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Popular scenic counties in rural Missouri are asking most visitors to stay away

Popular scenic counties in rural Missouri are asking most visitors to stay away

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FILE - In this Sept. 8, 2004 file photo, the Current River flows through the Ozark National Scenic Riverways. (AP Photo/James A. Finley, file)

JEFFERSON CITY — In Shannon County, where the Current and Jacks Fork rivers cut through rugged Ozark hills, officials have a message for most would-be visitors: Please stay away.

The Shannon County Commission and the county health center enacted an order last week saying “nonresidents are prohibited from entering Shannon County” — except if they are visiting on essential business.

It’s another example of how life has changed dramatically during the coronavirus outbreak. The order amounts to a temporary ban on tourism, which the county, home to parts of the Ozark National Scenic Riverways, relies on to power the local economy.

Kandra Counts, the Shannon County health administrator, said officials’ rationale was twofold: there are few medical resources in Shannon County for people who may fall ill, and officials don’t want visitors to spread the disease to residents.

“It could be a while before they get medical help, and that’s a great concern to us. We don’t want somebody dying on our watch,” she said. “We’re small and rural. And when there’s a great influx of tourists in our town, that’s just more opportunity for the virus to be spread.”

The county, as of Tuesday, had no known cases of COVID-19. There had been at least 26 people tested for COVID-19, with 25 negative tests and one still pending, Counts said.

Shannon County, roughly a three-hour drive south from St. Louis, had an estimated 8,166 residents in 2019, according to the U.S. Census Bureau.

Counts said that while Gov. Mike Parson’s stay-at-home order allows people to go outside for physical exercise, “I don’t think his intention is for people to go on vacation with their family at this time, which is what people would be doing if they came down here.”

Officials in nearby Iron County, which has reported one case of COVID-19, issued an order that took effect April 6 restricting non-resident travel.

In neighboring Reynolds County, home of Johnson’s Shut-Ins State Park and other natural sites, officials have also closed the county to nonresidents subject to stay-at-home orders who aren’t traveling for essential purposes.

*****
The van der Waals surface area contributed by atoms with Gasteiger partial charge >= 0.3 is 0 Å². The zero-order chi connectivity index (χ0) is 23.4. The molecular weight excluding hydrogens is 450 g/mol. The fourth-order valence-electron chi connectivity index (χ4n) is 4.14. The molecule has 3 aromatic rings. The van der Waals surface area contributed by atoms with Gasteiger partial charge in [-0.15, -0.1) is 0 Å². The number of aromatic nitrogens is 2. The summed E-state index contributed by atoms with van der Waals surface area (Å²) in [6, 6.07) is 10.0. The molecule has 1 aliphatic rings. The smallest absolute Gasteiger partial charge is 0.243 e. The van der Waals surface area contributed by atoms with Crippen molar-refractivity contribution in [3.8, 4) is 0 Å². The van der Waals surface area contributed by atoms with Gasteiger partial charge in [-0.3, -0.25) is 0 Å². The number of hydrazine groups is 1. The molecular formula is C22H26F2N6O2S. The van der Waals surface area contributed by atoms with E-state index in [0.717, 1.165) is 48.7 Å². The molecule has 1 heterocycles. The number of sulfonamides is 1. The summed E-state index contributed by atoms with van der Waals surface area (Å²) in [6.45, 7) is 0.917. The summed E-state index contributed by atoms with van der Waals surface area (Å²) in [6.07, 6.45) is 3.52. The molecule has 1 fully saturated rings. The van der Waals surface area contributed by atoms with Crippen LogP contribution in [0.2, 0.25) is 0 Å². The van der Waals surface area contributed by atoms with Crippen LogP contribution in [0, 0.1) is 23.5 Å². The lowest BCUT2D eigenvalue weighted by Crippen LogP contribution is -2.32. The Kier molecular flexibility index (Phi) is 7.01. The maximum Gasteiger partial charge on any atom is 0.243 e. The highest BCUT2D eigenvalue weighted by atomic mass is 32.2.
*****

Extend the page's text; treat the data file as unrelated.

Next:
The county, with an estimated population of 6,270, has reported two positive COVID-19 cases.

All three county orders say violators could face class A misdemeanor charges, which carry a maximum one-year jail sentence and a $1,000 fine.

Shannon County’s order expires on April 24, according to the health center’s website, but could be extended. Reynolds County’s lasts through May 10, according to the county health center’s Facebook page.

Meanwhile, Current River State Park and Echo Bluff State Park in Shannon County, and Johnson’s Shut-Ins in Reynolds County, remained open for day-use, said Connie Patterson, spokeswoman for Missouri State Parks.

But she said the division was “encouraging the public to visit a state park close to home.”

“We are aware of the county orders,” she said. “We continue to evaluate the situation and make adjustments to operations as the COVID-19 pandemic evolves.”

Following Shannon County’s order, the National Park Service, which operates the Ozark National Scenic Riverways, closed the Current and Jacks Fork rivers to floating companies on Thursday.

In a news release, officials announced licensed concessionaires wouldn’t be able to rent canoes, kayaks and rafts to floaters until at least May 10.

The floating businesses affected are privately owned but they each control a license to put in floaters along the two rivers.

The parks service also expanded a suspension on camping within the park to include overnight camping on gravel bars along the river.

Dena Matteson, spokeswoman for the Ozark Riverways, said individuals can still launch their own vessels in the park during the coronavirus shutdown.

Shane Van Steenis, owner of Harvey’s Alley Spring Canoe Rental in Eminence, said he hoped swift action now would prevent future losses during the summer tourism season, which unofficially begins Memorial Day weekend.

“If we could get this virus and stuff knocked out of the way now — I mean, I don’t care to close down in April, but I don’t want to be closed down in June or July,” he said. “I look at it like this: If we’re open by Memorial Day, I’ll be tickled to death.”

Armand Spurgin, who owns Windy’s Canoe Rental in Eminence with his wife, Donna, said he hoped more people would come down when the restrictions lift to help make up for early season losses.

“We know that everybody’s struggling financially,” he said. “Maybe instead of people going on great big trips this summer, they decide to come floating a couple times instead.”

Nancy Brewer, president of the Eminence Chamber of Commerce, said the chamber supports the moves by the county and scenic riverways, as well as the state’s stay-at-home order.

She said many businesses hadn’t yet recovered from devastating floods in 2017. She said business owners wanted more information on when the orders would lift and how that would happen.

“We believe they were put in place to protect the local residents as well as our visitors,” she said. “This could potentially save many lives as we do not have any hospital facilities in Shannon County.”

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